Although I have never been one for gardening myself, I love the smell of it. The scent of soil on a cold day as Duncan digs in new flowers; the grass mown by someone else as I lie on it; my mother patiently spending whole days in her beloved green space weeding and planning and pontificating alone under the sky and the apple trees. Especially at a time like this, the New Year.
Smelling Comme Des Garcons new Clash Series yesterday, Vetiver Radish, earthy as sore white root vegetables wrenched up from the earth to the light of day – all ozone and pure vetiver – the spade searing through cold humus – I was taken into such a space; a refreshing cologne I would wear either in winter to accentuate the freshness in the air and the space I want around me or to aerate a dry vetiver note come summer. While the Chlorophyll Gardenia in the series struck me as a little too familiarly tropic tiare, Celluloid Galbanum is also a pleasing green floral I would be happy to become a new trend on the light-stepping Tokyoite; a snappily green opening, clean and new, enveloping a floral that reminds me a little of the kind of muguet magnolia perfumes you sometimes come across in gift stores in Sarasota; even a hint of Vivian Westwood’s Boudoir meets Libertine, the florals kept at bay from blooming too heavily by the green notes, while the almost powdered undertones hint at something deliberately trapped; unexpressed.
I have noticed that there seems to be a new tendency right now for perfumeries here to include some much more affordable ranges in their arsenals, or at least to have smaller sizes so as not to break the bank. Nose Shop Shinjuku and Ginza realises that not everyone will fork out for an Unum or an Orchestre De Parfum: to keep the flow of casual shoppers happy you also need to have realistic pricing, so there are several lines that fit into this category such as the Kerzon line which has quite an appealing set of fragrances in its range. Elemi, not usually a headnote featured prominently in many perfumes, is a green, terpentinic resinoid that is used in traditional Catholic incense. Bright, herbaceous, it is less heavy than myrrh and is a counterpoint to balsams such as benzoin. ‘It is impossible to do without this mineral freshness, as sharp as flint…’ says the company’s website, and both D and I enjoyed it on him yesterday; light, subdued, a halo of velvet green clarified frankincense.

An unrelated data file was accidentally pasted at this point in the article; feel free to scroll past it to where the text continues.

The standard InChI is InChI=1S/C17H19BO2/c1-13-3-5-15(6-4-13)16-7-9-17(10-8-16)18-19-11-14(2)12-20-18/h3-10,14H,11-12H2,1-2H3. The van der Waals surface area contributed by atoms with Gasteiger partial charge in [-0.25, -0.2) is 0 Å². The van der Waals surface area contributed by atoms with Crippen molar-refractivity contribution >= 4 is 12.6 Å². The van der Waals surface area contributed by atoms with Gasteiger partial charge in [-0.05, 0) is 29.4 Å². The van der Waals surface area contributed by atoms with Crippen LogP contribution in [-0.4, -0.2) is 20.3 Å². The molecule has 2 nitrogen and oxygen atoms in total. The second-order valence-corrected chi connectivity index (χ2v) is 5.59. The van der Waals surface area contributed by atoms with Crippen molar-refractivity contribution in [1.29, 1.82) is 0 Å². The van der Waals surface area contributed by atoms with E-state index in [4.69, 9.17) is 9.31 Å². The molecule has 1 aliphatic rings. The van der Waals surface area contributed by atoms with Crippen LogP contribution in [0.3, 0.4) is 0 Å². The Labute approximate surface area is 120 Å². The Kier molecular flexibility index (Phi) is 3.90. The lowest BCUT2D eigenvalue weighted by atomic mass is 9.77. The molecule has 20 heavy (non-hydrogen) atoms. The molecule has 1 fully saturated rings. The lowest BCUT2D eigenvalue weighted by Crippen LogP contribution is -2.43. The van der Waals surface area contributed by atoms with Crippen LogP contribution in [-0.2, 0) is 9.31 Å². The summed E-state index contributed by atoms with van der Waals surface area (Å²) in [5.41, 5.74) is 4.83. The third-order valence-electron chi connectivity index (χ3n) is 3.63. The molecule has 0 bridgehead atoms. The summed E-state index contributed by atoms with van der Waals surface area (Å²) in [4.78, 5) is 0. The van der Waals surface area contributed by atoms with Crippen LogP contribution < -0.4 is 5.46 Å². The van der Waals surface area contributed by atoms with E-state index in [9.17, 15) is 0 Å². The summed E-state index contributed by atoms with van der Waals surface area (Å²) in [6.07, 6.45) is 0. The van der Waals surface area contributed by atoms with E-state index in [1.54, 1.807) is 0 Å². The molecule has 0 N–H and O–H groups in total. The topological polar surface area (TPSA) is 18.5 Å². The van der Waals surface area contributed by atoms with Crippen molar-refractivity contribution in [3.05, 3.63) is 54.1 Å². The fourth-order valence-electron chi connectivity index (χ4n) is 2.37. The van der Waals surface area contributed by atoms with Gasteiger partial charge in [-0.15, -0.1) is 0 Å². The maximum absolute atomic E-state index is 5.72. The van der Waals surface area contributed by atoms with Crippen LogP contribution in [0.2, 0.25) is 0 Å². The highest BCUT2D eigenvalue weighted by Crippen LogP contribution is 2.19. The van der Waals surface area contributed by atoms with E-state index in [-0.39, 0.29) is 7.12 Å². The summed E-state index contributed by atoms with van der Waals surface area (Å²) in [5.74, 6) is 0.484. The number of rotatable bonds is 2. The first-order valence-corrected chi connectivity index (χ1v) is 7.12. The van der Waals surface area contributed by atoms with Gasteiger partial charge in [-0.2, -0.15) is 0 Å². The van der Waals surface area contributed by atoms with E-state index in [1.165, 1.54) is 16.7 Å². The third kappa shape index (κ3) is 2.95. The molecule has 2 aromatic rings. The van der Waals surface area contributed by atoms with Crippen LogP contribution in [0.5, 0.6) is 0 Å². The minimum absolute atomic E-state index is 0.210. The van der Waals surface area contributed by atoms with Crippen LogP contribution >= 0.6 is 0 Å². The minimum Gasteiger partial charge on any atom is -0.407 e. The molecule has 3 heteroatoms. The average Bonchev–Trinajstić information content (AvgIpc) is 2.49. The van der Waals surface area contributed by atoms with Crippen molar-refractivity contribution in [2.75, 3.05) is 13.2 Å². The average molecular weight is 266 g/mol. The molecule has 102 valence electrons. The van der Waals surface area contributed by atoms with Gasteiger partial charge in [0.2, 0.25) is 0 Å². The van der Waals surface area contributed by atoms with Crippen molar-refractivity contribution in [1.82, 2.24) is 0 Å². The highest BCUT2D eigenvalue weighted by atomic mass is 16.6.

Japanese perfumer Miya Shinma’s line of fragrances is stocked at Isetan and most of them are quite distinctive and original. Feuillage Verte startled yesterday in its niche-contoured context with a very old school, civet-like undertone that thrust me immediately into visions of going outside into a fresh green world of Henri Rousseau and thinking, what animal has done its business here, under what bush, and where? This is not as displeasing as it might sound, as I realized after a while that the perfume, green with bamboo, young leaves, citruses, cardamom, and rosewood, also has an old school jasmine I remember from vintage First and Joy and the like; a carnal heart palpitating, invisibly, from somewhere in the burgeoning undergrowth.